Edmonton police charged a 51-year-old woman with defrauding seven victims out of nearly $7,000 through Kijiji ads for vehicles, RVs and cargo trailers.
The economic crimes section of Edmonton police began investigating in October after receiving numerous reports of the Kijiji fraud, police said in a news release Tuesday.
The buyers paid a deposit for items advertised on the online listings site, only to have the original ad — and the seller — vanish once payment had been received, police said.
The investigation alleges that between April 10 and May 30, 2017, the woman scammed seven people of approximately $6,600.
She was arrested on Jan. 19 and charged with seven counts of fraud.
Police are reminding online shoppers to be vigilant.
“We want to remind online classified shoppers not to send money without having received the item, because there’s no protection for you,” said Staff Sgt. Sid Kingma.
“Online classifieds like Kijiji are great resources for buying and selling second-hand goods, but they require users to take some precautions to protect themselves and their money.”
Police recommend the following tips for shoppers using online classified sites:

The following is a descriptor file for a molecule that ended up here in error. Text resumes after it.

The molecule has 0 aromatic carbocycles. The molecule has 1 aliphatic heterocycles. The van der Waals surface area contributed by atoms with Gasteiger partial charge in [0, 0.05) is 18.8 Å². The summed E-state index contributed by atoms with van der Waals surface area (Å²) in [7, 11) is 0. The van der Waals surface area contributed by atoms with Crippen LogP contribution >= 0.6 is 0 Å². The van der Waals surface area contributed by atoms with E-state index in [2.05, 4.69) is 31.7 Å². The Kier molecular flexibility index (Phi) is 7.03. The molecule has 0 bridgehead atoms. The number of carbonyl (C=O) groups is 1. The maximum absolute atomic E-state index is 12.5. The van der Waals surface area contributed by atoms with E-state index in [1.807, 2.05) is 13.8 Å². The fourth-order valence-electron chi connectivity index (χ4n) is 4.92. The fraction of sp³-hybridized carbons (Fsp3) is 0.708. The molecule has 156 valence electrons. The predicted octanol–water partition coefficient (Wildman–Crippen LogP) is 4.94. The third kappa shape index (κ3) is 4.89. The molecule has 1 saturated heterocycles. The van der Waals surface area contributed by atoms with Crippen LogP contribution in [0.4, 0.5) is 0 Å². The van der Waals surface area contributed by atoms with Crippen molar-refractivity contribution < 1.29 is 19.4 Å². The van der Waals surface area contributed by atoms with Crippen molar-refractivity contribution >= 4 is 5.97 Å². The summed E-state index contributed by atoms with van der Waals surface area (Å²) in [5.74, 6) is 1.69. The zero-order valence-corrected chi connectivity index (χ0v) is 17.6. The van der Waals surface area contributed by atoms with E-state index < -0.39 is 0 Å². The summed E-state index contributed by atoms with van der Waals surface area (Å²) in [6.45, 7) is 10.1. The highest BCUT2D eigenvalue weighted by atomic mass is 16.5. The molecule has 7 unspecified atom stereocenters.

- Never send money before you receive your items.
- Conduct all transactions in person, in a public location with video surveillance. If you can, bring a friend or family member.
- Ask for a bill of sale and identification from the seller. Ensure the identification provided matches the seller.
- Check the Canadian Police Information Centre database to see if an item has been reported stolen.
- Ask questions of the seller if an item is priced noticeably below market value: Why is the item discounted? Can the seller provide a purchase receipt?
Kijiji worked closely with Edmonton police throughout the case and continues to assist the department as they investigate similar complaints, police said.
Read the full story at CBC News.
This story was summarized by Canadian Fraud News Inc.
Deborah McCoy – Is an investigative journalist and has over 17 years of investigation experience in both the private and public business sectors. Since joining CFN, Ms. McCoy has become a true advocate for victims of fraud and increasing the public’s awareness in fraud prevention.